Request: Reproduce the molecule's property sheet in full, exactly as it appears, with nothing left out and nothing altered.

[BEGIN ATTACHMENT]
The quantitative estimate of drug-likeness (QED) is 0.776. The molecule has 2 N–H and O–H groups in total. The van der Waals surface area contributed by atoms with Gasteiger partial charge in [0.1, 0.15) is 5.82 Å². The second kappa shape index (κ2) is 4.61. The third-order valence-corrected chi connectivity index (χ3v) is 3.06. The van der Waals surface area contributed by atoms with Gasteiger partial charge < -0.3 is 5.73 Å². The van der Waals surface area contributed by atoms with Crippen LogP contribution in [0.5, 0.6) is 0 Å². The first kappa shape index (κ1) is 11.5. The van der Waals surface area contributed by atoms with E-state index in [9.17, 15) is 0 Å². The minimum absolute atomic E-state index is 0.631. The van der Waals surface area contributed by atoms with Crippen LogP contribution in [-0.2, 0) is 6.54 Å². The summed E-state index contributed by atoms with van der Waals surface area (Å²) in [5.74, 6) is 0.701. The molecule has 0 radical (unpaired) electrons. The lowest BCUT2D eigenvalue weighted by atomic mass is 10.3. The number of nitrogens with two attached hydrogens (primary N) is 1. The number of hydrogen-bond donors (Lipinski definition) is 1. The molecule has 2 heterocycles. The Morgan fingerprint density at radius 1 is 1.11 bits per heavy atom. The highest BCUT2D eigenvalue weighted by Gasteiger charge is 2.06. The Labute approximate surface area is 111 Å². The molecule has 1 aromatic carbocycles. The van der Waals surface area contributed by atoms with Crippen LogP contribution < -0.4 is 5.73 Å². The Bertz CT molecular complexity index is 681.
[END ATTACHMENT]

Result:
The quantitative estimate of drug-likeness (QED) is 0.776. The molecule has 2 N–H and O–H groups in total. The van der Waals surface area contributed by atoms with Gasteiger partial charge in [0.1, 0.15) is 5.82 Å². The second kappa shape index (κ2) is 4.61. The third-order valence-corrected chi connectivity index (χ3v) is 3.06. The van der Waals surface area contributed by atoms with Gasteiger partial charge < -0.3 is 5.73 Å². The van der Waals surface area contributed by atoms with Crippen LogP contribution in [0.5, 0.6) is 0 Å². The first kappa shape index (κ1) is 11.5. The van der Waals surface area contributed by atoms with E-state index in [9.17, 15) is 0 Å². The minimum absolute atomic E-state index is 0.631. The van der Waals surface area contributed by atoms with Crippen LogP contribution in [-0.2, 0) is 6.54 Å². The summed E-state index contributed by atoms with van der Waals surface area (Å²) in [5.74, 6) is 0.701. The molecule has 0 radical (unpaired) electrons. The lowest BCUT2D eigenvalue weighted by atomic mass is 10.3. The number of nitrogens with two attached hydrogens (primary N) is 1. The number of hydrogen-bond donors (Lipinski definition) is 1. The molecule has 2 heterocycles. The Morgan fingerprint density at radius 1 is 1.11 bits per heavy atom. The highest BCUT2D eigenvalue weighted by Gasteiger charge is 2.06. The Labute approximate surface area is 111 Å². The molecule has 1 aromatic carbocycles. The van der Waals surface area contributed by atoms with Crippen LogP contribution < -0.4 is 5.73 Å². The Bertz CT molecular complexity index is 681.